The last few weeks I’ve reminisced on the places where I’ve shed both my skin and my memory. It’s not usually the place that stirs up my emotion but the image of the people who become part and parcel of the life I live there. So I want to end off four weeks’ worth of reminiscing by telling you about the place where I started out. Not necessarily of the brick and glass that makes this place but more of the memories that are evoked by it. The last two years have been a slow progression towards adulthood. The journey has been difficult and the lessons have been humbling but, even when we are stumbling and grovelling we are forging forward. I read somewhere that I should celebrate that I have overcome a hundred percent of my best and worst days. Isn’t that something? Three places mark three significant periods of my life. I was born in Lusaka, Zambia. My family migrated to Johannesburg, South Africa and upon graduating from high school, I left the nest to move to Adelaide, Australia. To speak of Zambian history, political culture or even the larger society would be an untruth. All that I know of my place of birth, is from within the walls of my family home. I have written of what I know for sure.
My grandparent’s house is a massive two acre property in Lusaka’s more affluent Woodlands community. In fact, the land is so vast as to sit two very sizable homes on the one property. One of the houses is leased out to wealthier families or small businesses looking to set up camp in Lusaka. This house is more commonly referred to as ‘The Office’. The garden of our Woodland’s property has been sectioned off. Each section has been purposed for the needs of each specific generation of the family. At Christmas, we assemble upon a designated area that serves as a soccer pitch for over twelve grandchildren. After the church service and prior to an indulgent Christmas feast, we split into teams and compete for the most goals. Having grown up on a steady supply of Enid Blyton novels, my cousins, siblings and myself initially titled ourselves the Famous Five. We then became the Secret Seven but now the Liwewe kin have far outnumbered those in an Enid Blyton novel.
Behind a rather long L shaped hedge my grandmother has what would classify as an area of cultivation. The smell of earth and ripe fruit lingers in the air. Fallen pulp is scattered here and there, disintegrating into the soil. Here my grandmother has a forest of mango, guava, peach and avocado trees to name a few. My grandmother, known amongst the family as Gogo Kazi has a gardener whom even in her old age she endeavours to help with growing rows of maize, spinach, sweet potatoes, tomatoes and the like. Zambia’s colonial heritage has left remnants of the old order of society hence, behind this rich piece of cultivated earth is a more archaic building. The servant’s quarters has room for two household workers. At one point it served as a sewing room for one of my aunts seeking to gain financial independence. It is in these quarters that the gardener can shower at the end of a long day and, that he often will smoke a self-constructed cigarette whilst making idle chat with the cleaner over a lunch of nsima and kapenta.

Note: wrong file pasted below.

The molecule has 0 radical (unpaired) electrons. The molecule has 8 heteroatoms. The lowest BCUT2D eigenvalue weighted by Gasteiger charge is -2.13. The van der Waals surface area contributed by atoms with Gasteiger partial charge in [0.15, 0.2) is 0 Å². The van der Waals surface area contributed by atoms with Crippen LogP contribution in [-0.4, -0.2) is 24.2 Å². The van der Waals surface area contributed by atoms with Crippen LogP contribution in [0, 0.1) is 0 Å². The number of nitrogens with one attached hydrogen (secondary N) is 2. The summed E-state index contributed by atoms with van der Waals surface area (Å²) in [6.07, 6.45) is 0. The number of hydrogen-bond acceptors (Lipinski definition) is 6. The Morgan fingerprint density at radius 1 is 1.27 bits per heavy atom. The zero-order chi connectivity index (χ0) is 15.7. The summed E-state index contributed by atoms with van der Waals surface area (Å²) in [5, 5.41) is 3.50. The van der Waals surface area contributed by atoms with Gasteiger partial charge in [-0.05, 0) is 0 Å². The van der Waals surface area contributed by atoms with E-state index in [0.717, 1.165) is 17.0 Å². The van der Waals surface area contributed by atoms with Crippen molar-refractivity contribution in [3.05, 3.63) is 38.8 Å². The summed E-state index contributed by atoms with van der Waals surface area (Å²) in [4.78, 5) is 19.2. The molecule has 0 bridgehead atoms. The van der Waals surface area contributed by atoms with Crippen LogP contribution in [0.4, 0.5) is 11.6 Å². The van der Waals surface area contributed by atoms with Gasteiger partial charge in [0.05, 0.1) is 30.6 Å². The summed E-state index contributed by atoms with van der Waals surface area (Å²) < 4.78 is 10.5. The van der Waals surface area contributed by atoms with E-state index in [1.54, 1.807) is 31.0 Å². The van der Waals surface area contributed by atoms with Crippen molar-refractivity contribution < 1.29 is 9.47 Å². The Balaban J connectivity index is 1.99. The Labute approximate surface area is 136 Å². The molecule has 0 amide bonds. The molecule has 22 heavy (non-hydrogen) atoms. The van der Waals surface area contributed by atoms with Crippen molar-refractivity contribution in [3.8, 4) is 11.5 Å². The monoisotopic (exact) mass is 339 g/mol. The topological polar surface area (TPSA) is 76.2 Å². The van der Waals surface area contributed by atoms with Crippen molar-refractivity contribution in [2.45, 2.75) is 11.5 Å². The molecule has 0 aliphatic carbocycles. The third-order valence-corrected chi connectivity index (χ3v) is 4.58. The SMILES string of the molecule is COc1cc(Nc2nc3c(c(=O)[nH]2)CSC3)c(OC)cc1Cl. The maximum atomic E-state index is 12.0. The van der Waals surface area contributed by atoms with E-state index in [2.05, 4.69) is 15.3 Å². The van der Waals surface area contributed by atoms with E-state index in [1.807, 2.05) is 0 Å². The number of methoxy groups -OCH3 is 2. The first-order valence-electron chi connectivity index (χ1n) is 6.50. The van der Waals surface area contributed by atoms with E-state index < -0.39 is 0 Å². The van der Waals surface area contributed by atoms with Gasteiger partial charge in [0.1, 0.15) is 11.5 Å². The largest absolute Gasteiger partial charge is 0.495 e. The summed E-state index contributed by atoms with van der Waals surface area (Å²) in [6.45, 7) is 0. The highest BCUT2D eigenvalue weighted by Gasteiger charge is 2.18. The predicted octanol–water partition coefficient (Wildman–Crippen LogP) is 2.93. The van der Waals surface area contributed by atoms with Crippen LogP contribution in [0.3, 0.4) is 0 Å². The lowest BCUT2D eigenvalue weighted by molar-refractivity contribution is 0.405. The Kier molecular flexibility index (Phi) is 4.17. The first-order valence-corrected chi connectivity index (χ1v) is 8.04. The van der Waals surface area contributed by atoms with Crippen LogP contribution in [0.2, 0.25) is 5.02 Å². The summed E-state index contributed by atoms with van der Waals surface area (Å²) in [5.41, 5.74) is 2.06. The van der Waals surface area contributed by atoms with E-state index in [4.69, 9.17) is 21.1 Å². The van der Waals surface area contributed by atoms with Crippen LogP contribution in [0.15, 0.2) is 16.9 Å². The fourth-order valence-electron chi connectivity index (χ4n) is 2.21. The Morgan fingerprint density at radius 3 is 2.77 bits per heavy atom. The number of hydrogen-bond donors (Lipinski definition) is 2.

Right in front of these quarters is a defunct borehole with a rusting metal frame that my cousins and I spent many of our childhood afternoons climbing. Our ‘monkey bars’ were once our after school play area. We would climb on them until our hands and feet blistered. It would not be uncommon to see one of the grandkids picking at an old blister that had hardened over time. On this little patch of childhood heaven, we would make mud-cakes with a rich black earth that would dampen after the rain. Nearby a guava tree spits an abundance of its fruit onto the stone ground beneath it. The fruit is plentiful, such that, much of it, is left to rot on the ground. Sickly sweet guava perfumes the air here. I would take to climbing this particular guava tree to pick fruits to satisfy my cravings for something sweet. I am quite certain that a worm my grandmother once had to extract out my thigh with a needle found its way into my body from here. After the rain, we were always told to wear our ‘slippers’ when we went out. At four in the afternoon, the maid would descend from the kitchen carrying a tray with jam and peanut butter sandwiches cut into triangles. We would follow this with a sweet glass of orange cordial Mazoe. Playtime continued till five, after which we headed to the house to shower and prepare for the evening ahead.
19 B Nsumbu Road as we commonly refer to my grandparent’s abode, has housed my family since 1974. My early years were spent there in a house that kept three generations of my family under one roof. As you can imagine, living in such close quarters makes for good storytelling. Every evening my grandparents and any adults would sit at the stately wooden dining room table. A buffet of food prepared by the maid, my grandmother and at least one aunt would be served up. Each dish in or on its designated bowl or platter. A roast T-bone, stewed goat, local mushrooms of different varieties and a large soft but firm lump of nsima made to my grandfather’s liking. The children of the house sat in the less stately dining area near the kitchen. Here we gorged our meals and made raucous chatter that often prompted the adults to check if we were actually eating. After dinner, myself and two of my cousins grouped by age as ‘The Three Big Girls’ would assist with cleaning up as the maid would have retired for the day. My grandfather would head over to his couch strategically placed for optimum views and watch the evening bulletin on ZNBC. I left my grandparent’s home when I turned 7. From this mammoth sized house with its many members, I migrated to a humble flat in Johannesburg, South Africa to live with my parents. It is in Lusaka that my earliest memories remain.